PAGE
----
It’s been so long since I have sent something other than a thank you letter or holiday card through the mail (ok it’s only been five years). Don’t get me wrong, I’m the girl who sent her boyfriends handwritten letters when we were long distance, even when an email would have been faster. You can’t help but feel a little more loved when a letter comes in for you, there are more steps in the way of sending them. What I’m trying to say is, I’m not sure why I fell out of practice, but I’m going to make an effort to send at least a post card when this is all over. After all, I can’t be the only one who’s tired of getting only bills in the mail.
It’s that time of year, there’s mud everywhere and people are remembering that it’s nice to go outside. For those of us who hike through the winter, this means getting up a little earlier to beat crowds to trails and having a backup plan in case everyone wants to hike the same trail you do. COVID-19 seems to have caused an increase in the number of people looking to get out. This is awesome and we’re excited to see so many people enjoying nature, minus the few people we’ve run into that don’t respect the trail (Don’t light fires in the middle of the brush! There’s a lot that can burn right now! Also, please clean up your trash.).
With everyone looking to hike, we’ve taken to seeking out trails that require all-wheel drive and some grit to get to or generally harder trails. We actually drove up to one mountain, only to turn around and attempt to access it from another side! It would have been an amazing story if we had been able to locate the trail and walk on more than an old logging road. Not that I’m complaining, it was absolutely gorgeous back there.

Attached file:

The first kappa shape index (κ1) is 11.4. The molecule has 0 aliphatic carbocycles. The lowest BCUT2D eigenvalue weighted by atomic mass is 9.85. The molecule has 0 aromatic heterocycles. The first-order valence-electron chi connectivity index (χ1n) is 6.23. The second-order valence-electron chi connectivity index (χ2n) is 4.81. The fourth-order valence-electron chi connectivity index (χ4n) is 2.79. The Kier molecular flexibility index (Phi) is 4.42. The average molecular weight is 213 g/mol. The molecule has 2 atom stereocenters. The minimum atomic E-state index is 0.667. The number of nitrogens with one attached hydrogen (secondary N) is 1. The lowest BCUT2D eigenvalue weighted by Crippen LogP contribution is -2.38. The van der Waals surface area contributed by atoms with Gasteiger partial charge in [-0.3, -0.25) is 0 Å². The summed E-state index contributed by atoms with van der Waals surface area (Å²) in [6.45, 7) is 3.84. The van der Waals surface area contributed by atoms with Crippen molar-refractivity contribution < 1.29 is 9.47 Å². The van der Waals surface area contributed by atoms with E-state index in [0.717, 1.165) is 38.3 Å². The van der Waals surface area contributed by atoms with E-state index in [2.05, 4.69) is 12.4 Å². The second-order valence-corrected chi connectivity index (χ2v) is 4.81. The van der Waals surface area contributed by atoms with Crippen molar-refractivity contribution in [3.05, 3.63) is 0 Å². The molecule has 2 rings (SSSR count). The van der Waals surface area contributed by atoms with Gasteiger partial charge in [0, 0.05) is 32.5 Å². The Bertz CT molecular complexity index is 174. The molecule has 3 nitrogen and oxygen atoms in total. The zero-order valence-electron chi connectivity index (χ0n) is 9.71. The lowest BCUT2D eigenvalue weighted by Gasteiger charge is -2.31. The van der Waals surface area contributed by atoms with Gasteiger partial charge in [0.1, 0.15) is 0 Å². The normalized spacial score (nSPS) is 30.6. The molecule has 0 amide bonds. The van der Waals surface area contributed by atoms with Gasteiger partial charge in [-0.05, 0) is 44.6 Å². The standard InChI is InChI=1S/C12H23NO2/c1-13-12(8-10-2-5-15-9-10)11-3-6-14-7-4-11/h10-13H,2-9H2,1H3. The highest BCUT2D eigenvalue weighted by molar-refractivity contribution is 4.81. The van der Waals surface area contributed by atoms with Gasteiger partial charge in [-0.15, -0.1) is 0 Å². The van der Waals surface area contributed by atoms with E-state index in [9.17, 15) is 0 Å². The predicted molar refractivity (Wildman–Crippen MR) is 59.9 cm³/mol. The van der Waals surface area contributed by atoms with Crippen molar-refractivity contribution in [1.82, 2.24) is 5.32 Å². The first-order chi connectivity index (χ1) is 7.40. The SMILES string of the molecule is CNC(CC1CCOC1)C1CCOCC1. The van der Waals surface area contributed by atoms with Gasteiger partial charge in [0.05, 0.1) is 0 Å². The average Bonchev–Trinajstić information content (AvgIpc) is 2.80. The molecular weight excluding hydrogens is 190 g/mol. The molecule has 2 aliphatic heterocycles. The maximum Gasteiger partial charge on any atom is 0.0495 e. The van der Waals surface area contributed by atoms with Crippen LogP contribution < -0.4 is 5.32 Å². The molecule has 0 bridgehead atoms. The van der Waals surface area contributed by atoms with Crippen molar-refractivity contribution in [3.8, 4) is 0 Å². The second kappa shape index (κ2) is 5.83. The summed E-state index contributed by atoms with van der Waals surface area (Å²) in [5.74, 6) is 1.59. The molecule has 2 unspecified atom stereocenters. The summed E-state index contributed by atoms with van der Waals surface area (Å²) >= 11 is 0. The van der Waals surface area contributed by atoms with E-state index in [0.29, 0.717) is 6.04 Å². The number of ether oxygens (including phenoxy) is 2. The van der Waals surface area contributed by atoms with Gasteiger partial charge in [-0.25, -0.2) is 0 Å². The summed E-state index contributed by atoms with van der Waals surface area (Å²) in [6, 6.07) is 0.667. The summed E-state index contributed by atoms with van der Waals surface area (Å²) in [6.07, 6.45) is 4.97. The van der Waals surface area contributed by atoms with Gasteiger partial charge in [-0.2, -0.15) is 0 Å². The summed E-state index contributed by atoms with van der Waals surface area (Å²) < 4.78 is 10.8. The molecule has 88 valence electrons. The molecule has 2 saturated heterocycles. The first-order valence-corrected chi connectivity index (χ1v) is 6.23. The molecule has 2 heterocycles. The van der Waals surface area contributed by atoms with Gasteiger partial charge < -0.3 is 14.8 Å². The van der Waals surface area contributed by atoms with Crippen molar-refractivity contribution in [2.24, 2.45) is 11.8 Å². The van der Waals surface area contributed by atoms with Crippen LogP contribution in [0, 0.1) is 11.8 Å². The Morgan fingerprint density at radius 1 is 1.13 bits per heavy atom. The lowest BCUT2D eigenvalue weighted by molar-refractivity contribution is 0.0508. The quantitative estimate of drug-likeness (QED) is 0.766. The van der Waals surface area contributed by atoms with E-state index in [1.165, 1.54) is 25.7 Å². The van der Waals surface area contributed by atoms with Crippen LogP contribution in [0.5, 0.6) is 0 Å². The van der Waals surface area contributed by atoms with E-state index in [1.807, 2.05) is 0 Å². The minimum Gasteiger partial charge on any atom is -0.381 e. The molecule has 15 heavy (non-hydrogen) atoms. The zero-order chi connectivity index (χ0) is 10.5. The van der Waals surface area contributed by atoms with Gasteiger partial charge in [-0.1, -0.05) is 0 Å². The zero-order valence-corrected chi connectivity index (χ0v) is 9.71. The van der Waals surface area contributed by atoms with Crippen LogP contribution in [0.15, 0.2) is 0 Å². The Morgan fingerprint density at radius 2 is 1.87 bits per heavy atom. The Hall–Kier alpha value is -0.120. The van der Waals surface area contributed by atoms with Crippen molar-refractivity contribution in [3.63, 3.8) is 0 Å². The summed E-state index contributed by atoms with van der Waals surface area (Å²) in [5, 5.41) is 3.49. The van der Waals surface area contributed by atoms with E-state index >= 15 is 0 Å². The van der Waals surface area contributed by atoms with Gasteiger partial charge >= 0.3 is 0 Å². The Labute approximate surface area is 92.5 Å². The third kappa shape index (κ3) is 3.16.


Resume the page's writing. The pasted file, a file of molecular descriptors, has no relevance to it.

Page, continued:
It seems as though our hiking habits have leaked into my knitting again; I’m currently working on another Flax Light by TinCanKnits and couldn’t help but deviate from the suggested “fingering” weight that the pattern calls for. For all of the sweater’s ribbing, the plan is to hold a skein of Rohrspatz & Wollmeise Lace-Garn that’s been sitting in my stash double. For the rest of the sweater, I’m holding the Lace-Garn with Stacy Charles Fine Yarns Luna Effects. The result is this fuzzy (and a little tacky) sweater that makes me feel like I belong on the original set of Full House. I can’t help but get excited as I set the sleeves aside and begin to take on the body, good thing I live in the mountains and might get to wear it on a cool summer night.